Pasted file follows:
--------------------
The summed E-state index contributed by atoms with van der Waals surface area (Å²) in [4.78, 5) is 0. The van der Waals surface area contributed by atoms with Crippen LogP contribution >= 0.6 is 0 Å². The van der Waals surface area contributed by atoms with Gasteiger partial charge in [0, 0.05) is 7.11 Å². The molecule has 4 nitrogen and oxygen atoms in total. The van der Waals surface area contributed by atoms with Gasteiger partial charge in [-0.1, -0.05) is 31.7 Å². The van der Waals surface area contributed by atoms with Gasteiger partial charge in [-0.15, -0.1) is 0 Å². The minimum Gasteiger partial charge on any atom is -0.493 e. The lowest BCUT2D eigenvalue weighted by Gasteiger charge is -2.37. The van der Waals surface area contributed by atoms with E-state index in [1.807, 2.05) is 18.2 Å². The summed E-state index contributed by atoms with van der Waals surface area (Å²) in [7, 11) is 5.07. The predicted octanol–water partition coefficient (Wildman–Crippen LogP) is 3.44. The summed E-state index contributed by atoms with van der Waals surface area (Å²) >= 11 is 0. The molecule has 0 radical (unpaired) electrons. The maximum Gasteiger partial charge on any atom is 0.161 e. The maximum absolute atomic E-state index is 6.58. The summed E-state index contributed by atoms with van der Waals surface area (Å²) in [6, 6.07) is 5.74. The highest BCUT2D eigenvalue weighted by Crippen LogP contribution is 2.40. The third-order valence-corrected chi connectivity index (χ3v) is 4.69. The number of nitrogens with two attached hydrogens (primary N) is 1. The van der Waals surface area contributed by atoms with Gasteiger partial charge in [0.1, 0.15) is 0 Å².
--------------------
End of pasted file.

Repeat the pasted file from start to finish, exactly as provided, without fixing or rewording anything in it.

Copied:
The summed E-state index contributed by atoms with van der Waals surface area (Å²) in [4.78, 5) is 0. The van der Waals surface area contributed by atoms with Crippen LogP contribution >= 0.6 is 0 Å². The van der Waals surface area contributed by atoms with Gasteiger partial charge in [0, 0.05) is 7.11 Å². The molecule has 4 nitrogen and oxygen atoms in total. The van der Waals surface area contributed by atoms with Gasteiger partial charge in [-0.1, -0.05) is 31.7 Å². The van der Waals surface area contributed by atoms with Gasteiger partial charge in [-0.15, -0.1) is 0 Å². The minimum Gasteiger partial charge on any atom is -0.493 e. The lowest BCUT2D eigenvalue weighted by Gasteiger charge is -2.37. The van der Waals surface area contributed by atoms with E-state index in [1.807, 2.05) is 18.2 Å². The summed E-state index contributed by atoms with van der Waals surface area (Å²) in [7, 11) is 5.07. The predicted octanol–water partition coefficient (Wildman–Crippen LogP) is 3.44. The summed E-state index contributed by atoms with van der Waals surface area (Å²) >= 11 is 0. The molecule has 0 radical (unpaired) electrons. The maximum Gasteiger partial charge on any atom is 0.161 e. The maximum absolute atomic E-state index is 6.58. The summed E-state index contributed by atoms with van der Waals surface area (Å²) in [6, 6.07) is 5.74. The highest BCUT2D eigenvalue weighted by Crippen LogP contribution is 2.40. The third-order valence-corrected chi connectivity index (χ3v) is 4.69. The number of nitrogens with two attached hydrogens (primary N) is 1. The van der Waals surface area contributed by atoms with Gasteiger partial charge in [0.1, 0.15) is 0 Å².